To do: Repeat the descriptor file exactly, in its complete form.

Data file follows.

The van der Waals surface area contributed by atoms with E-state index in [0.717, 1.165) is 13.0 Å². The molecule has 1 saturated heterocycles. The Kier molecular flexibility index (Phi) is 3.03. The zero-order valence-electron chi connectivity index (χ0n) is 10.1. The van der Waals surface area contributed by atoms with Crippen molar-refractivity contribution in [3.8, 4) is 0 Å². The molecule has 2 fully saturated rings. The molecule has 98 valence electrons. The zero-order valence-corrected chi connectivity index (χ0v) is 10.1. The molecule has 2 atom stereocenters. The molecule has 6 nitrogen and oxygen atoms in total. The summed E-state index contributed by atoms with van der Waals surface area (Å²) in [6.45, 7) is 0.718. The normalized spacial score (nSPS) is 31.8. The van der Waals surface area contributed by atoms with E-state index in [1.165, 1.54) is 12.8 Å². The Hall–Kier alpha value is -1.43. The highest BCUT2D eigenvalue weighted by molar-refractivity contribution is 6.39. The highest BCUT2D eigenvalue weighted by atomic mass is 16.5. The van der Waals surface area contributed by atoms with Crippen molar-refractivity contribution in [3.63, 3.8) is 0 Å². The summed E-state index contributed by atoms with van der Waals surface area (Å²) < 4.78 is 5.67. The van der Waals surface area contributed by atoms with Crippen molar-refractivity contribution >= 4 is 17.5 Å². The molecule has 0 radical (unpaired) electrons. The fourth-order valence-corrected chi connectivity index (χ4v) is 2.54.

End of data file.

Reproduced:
The van der Waals surface area contributed by atoms with E-state index in [0.717, 1.165) is 13.0 Å². The molecule has 1 saturated heterocycles. The Kier molecular flexibility index (Phi) is 3.03. The zero-order valence-electron chi connectivity index (χ0n) is 10.1. The van der Waals surface area contributed by atoms with Crippen molar-refractivity contribution in [3.8, 4) is 0 Å². The molecule has 2 fully saturated rings. The molecule has 98 valence electrons. The zero-order valence-corrected chi connectivity index (χ0v) is 10.1. The molecule has 2 atom stereocenters. The molecule has 6 nitrogen and oxygen atoms in total. The summed E-state index contributed by atoms with van der Waals surface area (Å²) in [6.45, 7) is 0.718. The normalized spacial score (nSPS) is 31.8. The van der Waals surface area contributed by atoms with E-state index in [1.165, 1.54) is 12.8 Å². The Hall–Kier alpha value is -1.43. The highest BCUT2D eigenvalue weighted by molar-refractivity contribution is 6.39. The highest BCUT2D eigenvalue weighted by atomic mass is 16.5. The van der Waals surface area contributed by atoms with Crippen molar-refractivity contribution in [3.63, 3.8) is 0 Å². The summed E-state index contributed by atoms with van der Waals surface area (Å²) < 4.78 is 5.67. The van der Waals surface area contributed by atoms with Crippen molar-refractivity contribution >= 4 is 17.5 Å². The molecule has 0 radical (unpaired) electrons. The fourth-order valence-corrected chi connectivity index (χ4v) is 2.54.